Each of us has experienced this feeling of wanting to remain in bed where we feel great peace and comfort. While we do not always have the luxury of staying in bed and sleeping in every morning, there is a good place that we can remain in every moment of every day; and that place is in God’s love.
Every day, we have the opportunity to remain in the love of our Father. While we can all agree that sleeping in is a pretty nice every once in a while, it is nothing compared to the peace and comfort of knowing that we have a God that loves us so much and only wants us to have the best. God is love, and there is nothing greater in this world than loving and being loved.
I heard it said the love of Jesus is like an electric current. If the current does not pass through you, it cannot enter into you. Similarly, if the love of Jesus does not pour through us to others, then that love is not really in us. The love of God has to be recognized, responded to and passed on. It is not just a ‘given’.
We have a chance to remain in that source of that love, but we cannot just hold onto it for ourselves. We need to find a way to share that love with others, giving to others what God has given to us.
By remaining in God’s love, and sharing that love with others, we will experience a life like we have never known; because His joy will be in us and our joy will be complete.
May the peace and joy of the Lord be with us each and every day!
Has this ever happened to you? You are in a grocery store, the mall, maybe even taking your dog for a walk, and someone comes up to you all smiles and beaming eyes. They say “Hey! How have you been? It’s been such a long time. You look great.” You look deep in their eyes and you think for a second and the truth begins to sink in….you have no idea who this person is. This is truly embarrassing to say the least. Unfortunately, this happens to me more times than I care to admit. I have met so many people through the church and sometimes the face looks familiar but the name escapes me. I think we’ve all had a case of an unrecognized identity at one time or another in our lives. Read More
The expression, “Don’t have a com, man!” was made popular by Bart Simpson in the TV sitcom The Simpsons. But its history can be traced back to the 1950’s when first introduced in Great Britain as an expression of “having kittens” rather than a cow.
“Don’t have a cow” means to chill out, calm down, to not to be worried, upset or angry about something. I also think this expression has a significant meaning in our own Lenten journey. Read More
What’s great about social media is that you can make a connection with people across the globe in seconds flat. You can instantly communicate what is happening at any moment of your life. And it’s an excellent way to stay in touch with your family and friends wherever they may be. I just love social media!
However, there is a downside to social media. We often become so self-centered and making things all about us, getting consumed with how many likes we receive or how many people are following us. When we make things about us (which is a nasty form of vanity), we often neglect, we criticize, we say rude and crude things about others, and we spread lies and rumors in order to make us look better or more superior. Sometimes, we are just downright mean and not very Christian-like. And it doesn’t matter if we are not on social media. We all find ourselves doing these exact same things without being online.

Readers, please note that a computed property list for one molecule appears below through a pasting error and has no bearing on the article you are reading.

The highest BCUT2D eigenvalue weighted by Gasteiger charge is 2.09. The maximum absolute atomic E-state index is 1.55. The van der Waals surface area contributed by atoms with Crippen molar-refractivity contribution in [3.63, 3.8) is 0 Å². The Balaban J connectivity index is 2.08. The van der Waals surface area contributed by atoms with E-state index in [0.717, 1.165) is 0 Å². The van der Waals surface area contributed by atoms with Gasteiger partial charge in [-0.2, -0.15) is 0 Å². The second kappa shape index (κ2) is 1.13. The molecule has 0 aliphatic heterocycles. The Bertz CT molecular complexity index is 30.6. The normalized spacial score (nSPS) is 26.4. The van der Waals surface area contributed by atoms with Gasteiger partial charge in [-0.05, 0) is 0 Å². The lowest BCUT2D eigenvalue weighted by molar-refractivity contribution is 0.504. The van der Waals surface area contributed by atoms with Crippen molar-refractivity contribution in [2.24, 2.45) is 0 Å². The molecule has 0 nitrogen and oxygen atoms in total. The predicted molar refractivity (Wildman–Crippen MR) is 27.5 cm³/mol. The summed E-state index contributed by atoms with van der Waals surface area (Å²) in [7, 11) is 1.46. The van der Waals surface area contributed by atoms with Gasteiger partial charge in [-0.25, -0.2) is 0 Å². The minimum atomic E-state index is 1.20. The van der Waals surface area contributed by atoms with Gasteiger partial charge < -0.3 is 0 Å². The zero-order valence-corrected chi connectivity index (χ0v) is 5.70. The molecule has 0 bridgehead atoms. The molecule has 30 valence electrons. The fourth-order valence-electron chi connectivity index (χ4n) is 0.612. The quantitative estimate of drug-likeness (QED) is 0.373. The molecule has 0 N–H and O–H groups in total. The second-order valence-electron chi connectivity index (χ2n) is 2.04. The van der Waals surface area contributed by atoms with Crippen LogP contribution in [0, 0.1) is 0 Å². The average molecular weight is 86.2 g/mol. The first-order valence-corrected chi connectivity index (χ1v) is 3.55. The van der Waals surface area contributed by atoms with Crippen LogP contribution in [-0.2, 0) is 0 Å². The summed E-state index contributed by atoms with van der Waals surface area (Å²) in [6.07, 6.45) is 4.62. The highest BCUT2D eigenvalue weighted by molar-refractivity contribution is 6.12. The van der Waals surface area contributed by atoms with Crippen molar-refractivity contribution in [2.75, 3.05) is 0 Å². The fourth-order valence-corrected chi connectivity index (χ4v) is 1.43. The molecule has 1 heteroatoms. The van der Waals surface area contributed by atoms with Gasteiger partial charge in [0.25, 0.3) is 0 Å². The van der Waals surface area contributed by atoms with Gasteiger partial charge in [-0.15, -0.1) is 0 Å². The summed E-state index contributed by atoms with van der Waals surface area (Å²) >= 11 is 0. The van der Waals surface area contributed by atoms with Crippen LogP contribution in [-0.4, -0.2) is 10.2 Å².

We are living in a constantly-connected world but have somehow allowed ourselves to become disconnected from our God.
During Lent, we are asked to turn away from evil and return to the good. We are asked to repent sincerely, to openly recognize and admit that we are sinners and need to re-connect with God through fasting, prayer and sincere sacrifice. And this all needs to begin with internal conversion of our mind and heart.
I challenge all of us this Lent to stop the lies, negativity, anger, and hatred toward one another – whether on social media or in face-to-face reality. Let’s start this right now, by truly feeling the cross that will be traced on our foreheads. Conversion of our mind and of our heart must lead to loving God and others. It’s all about connecting with the One who leads us to conversion. Behold, now is a very acceptable time; behold, now is the day of salvation.
I was looking through some old photos of our past family camping vacations not too long ago. It was fun looking back on all of those vacations that we took, many to some incredible places with some amazing campsites. As I was looking at the pictures of all of us sitting around the campfire at night, I fondly remember lighting all of those fires – and keeping them going well into the night.
If you’ve ever been around a campfire, you know that once the wood catches fire, there is a need to poke the wood every so often in order to keep it burning. Sometimes you even need to adjust the position of the logs so that the entire log has a chance to burn. And that is a great analogy for our spiritual life as well.
As St. Paul wrote, each of us must “stir into flame the gift of God.” (Timothy 1:1-8) Sometimes, we become stuck right where we are. We become comfortable in our faith, almost to the point of non-action. We go through the motions and do what we’ve always done, but we don’t go any farther. We become stagnant, complacent, and our fire doesn’t burn completely – and we need to be poked. We need to get re-energized, renewed and redirected so that we can continue to follow our baptismal calling and mission to proclaim the Gospel to the entire world.
Let’s not hide our lamp under a bushel basket, but spread our light for all to see. Let us use our gifts to serve our Lord and our neighbor. The measure with which you measure will be measured out to you, and still more will be given to you.
Consider yourself poked!